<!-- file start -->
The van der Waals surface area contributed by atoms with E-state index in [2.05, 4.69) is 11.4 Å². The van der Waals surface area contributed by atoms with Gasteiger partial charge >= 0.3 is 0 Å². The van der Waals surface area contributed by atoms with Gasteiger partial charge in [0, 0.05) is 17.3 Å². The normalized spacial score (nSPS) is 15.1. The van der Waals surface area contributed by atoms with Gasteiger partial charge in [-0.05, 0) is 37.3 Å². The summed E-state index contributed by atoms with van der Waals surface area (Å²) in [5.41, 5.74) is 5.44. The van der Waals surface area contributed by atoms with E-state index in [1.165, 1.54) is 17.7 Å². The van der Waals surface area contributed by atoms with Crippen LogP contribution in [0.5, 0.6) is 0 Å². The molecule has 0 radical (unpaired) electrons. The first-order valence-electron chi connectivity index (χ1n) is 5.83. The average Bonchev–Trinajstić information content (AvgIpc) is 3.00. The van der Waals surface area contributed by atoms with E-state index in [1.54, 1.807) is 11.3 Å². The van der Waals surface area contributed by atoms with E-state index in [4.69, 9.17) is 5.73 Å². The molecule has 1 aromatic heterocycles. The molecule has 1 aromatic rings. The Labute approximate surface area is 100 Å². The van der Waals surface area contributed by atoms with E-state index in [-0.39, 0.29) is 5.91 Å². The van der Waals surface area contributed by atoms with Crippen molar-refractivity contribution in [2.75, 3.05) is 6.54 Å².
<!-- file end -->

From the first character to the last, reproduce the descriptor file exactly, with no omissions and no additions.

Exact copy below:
The van der Waals surface area contributed by atoms with E-state index in [2.05, 4.69) is 11.4 Å². The van der Waals surface area contributed by atoms with Gasteiger partial charge >= 0.3 is 0 Å². The van der Waals surface area contributed by atoms with Gasteiger partial charge in [0, 0.05) is 17.3 Å². The normalized spacial score (nSPS) is 15.1. The van der Waals surface area contributed by atoms with Gasteiger partial charge in [-0.05, 0) is 37.3 Å². The summed E-state index contributed by atoms with van der Waals surface area (Å²) in [5.41, 5.74) is 5.44. The van der Waals surface area contributed by atoms with E-state index in [1.165, 1.54) is 17.7 Å². The van der Waals surface area contributed by atoms with Crippen LogP contribution in [0.5, 0.6) is 0 Å². The molecule has 0 radical (unpaired) electrons. The first-order valence-electron chi connectivity index (χ1n) is 5.83. The average Bonchev–Trinajstić information content (AvgIpc) is 3.00. The van der Waals surface area contributed by atoms with E-state index in [1.54, 1.807) is 11.3 Å². The van der Waals surface area contributed by atoms with E-state index in [4.69, 9.17) is 5.73 Å². The molecule has 1 aromatic heterocycles. The molecule has 1 aromatic rings. The Labute approximate surface area is 100 Å². The van der Waals surface area contributed by atoms with E-state index in [-0.39, 0.29) is 5.91 Å². The van der Waals surface area contributed by atoms with Crippen molar-refractivity contribution in [2.75, 3.05) is 6.54 Å².